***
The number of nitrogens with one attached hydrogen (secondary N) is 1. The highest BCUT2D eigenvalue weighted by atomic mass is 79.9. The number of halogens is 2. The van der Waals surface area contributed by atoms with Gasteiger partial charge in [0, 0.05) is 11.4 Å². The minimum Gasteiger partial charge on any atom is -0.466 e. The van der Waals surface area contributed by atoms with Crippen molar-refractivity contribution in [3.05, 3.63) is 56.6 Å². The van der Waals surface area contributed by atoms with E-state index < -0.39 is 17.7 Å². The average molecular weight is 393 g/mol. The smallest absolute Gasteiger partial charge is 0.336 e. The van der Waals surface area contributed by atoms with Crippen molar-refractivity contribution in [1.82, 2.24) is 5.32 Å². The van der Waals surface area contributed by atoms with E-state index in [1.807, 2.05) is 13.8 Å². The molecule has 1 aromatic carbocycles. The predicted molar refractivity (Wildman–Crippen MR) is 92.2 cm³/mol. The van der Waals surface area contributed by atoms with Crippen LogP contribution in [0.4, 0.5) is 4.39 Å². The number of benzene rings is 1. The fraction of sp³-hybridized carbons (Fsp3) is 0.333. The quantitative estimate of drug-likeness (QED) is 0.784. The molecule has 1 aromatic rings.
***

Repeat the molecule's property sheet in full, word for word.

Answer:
The number of nitrogens with one attached hydrogen (secondary N) is 1. The highest BCUT2D eigenvalue weighted by atomic mass is 79.9. The number of halogens is 2. The van der Waals surface area contributed by atoms with Gasteiger partial charge in [0, 0.05) is 11.4 Å². The minimum Gasteiger partial charge on any atom is -0.466 e. The van der Waals surface area contributed by atoms with Crippen molar-refractivity contribution in [3.05, 3.63) is 56.6 Å². The van der Waals surface area contributed by atoms with E-state index < -0.39 is 17.7 Å². The average molecular weight is 393 g/mol. The smallest absolute Gasteiger partial charge is 0.336 e. The van der Waals surface area contributed by atoms with Crippen molar-refractivity contribution in [1.82, 2.24) is 5.32 Å². The van der Waals surface area contributed by atoms with E-state index in [1.807, 2.05) is 13.8 Å². The molecule has 1 aromatic carbocycles. The predicted molar refractivity (Wildman–Crippen MR) is 92.2 cm³/mol. The van der Waals surface area contributed by atoms with Crippen LogP contribution in [0.4, 0.5) is 4.39 Å². The number of benzene rings is 1. The fraction of sp³-hybridized carbons (Fsp3) is 0.333. The quantitative estimate of drug-likeness (QED) is 0.784. The molecule has 1 aromatic rings.